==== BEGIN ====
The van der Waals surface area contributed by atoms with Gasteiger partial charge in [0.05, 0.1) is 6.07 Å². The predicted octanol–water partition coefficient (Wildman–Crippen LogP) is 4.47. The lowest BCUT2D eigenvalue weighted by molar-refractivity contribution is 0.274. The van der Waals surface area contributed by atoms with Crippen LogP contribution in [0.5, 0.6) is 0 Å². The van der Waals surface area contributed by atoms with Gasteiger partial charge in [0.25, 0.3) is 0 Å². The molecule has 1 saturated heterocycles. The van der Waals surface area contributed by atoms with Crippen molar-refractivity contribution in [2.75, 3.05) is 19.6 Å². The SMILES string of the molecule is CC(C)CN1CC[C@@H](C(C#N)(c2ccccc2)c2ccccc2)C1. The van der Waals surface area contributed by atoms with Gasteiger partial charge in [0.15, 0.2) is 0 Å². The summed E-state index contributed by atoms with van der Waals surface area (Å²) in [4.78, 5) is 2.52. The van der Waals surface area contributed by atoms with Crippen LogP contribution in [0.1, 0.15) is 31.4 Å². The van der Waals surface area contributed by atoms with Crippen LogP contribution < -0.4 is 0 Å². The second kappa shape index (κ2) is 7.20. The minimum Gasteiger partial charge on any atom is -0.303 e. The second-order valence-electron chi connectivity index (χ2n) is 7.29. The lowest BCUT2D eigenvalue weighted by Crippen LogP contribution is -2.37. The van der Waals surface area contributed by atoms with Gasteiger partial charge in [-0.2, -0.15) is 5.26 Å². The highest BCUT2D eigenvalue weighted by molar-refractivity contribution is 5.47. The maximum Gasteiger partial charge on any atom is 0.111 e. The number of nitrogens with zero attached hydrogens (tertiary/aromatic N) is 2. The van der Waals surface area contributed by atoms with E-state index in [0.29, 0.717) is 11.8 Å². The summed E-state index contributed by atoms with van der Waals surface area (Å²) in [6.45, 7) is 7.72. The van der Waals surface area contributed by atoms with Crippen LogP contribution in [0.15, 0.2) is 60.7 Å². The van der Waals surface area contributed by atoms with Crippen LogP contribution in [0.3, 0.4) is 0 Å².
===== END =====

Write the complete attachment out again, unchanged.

The van der Waals surface area contributed by atoms with Gasteiger partial charge in [0.05, 0.1) is 6.07 Å². The predicted octanol–water partition coefficient (Wildman–Crippen LogP) is 4.47. The lowest BCUT2D eigenvalue weighted by molar-refractivity contribution is 0.274. The van der Waals surface area contributed by atoms with Crippen LogP contribution in [0.5, 0.6) is 0 Å². The van der Waals surface area contributed by atoms with Gasteiger partial charge in [0.25, 0.3) is 0 Å². The molecule has 1 saturated heterocycles. The van der Waals surface area contributed by atoms with Crippen molar-refractivity contribution in [2.75, 3.05) is 19.6 Å². The SMILES string of the molecule is CC(C)CN1CC[C@@H](C(C#N)(c2ccccc2)c2ccccc2)C1. The van der Waals surface area contributed by atoms with Gasteiger partial charge in [0.15, 0.2) is 0 Å². The summed E-state index contributed by atoms with van der Waals surface area (Å²) in [4.78, 5) is 2.52. The van der Waals surface area contributed by atoms with Crippen LogP contribution in [0.1, 0.15) is 31.4 Å². The van der Waals surface area contributed by atoms with Crippen LogP contribution < -0.4 is 0 Å². The second kappa shape index (κ2) is 7.20. The minimum Gasteiger partial charge on any atom is -0.303 e. The second-order valence-electron chi connectivity index (χ2n) is 7.29. The lowest BCUT2D eigenvalue weighted by Crippen LogP contribution is -2.37. The van der Waals surface area contributed by atoms with Gasteiger partial charge in [-0.2, -0.15) is 5.26 Å². The highest BCUT2D eigenvalue weighted by molar-refractivity contribution is 5.47. The maximum Gasteiger partial charge on any atom is 0.111 e. The number of nitrogens with zero attached hydrogens (tertiary/aromatic N) is 2. The van der Waals surface area contributed by atoms with E-state index in [0.29, 0.717) is 11.8 Å². The summed E-state index contributed by atoms with van der Waals surface area (Å²) in [6.45, 7) is 7.72. The van der Waals surface area contributed by atoms with Crippen LogP contribution in [0.15, 0.2) is 60.7 Å². The van der Waals surface area contributed by atoms with Crippen LogP contribution in [0.3, 0.4) is 0 Å².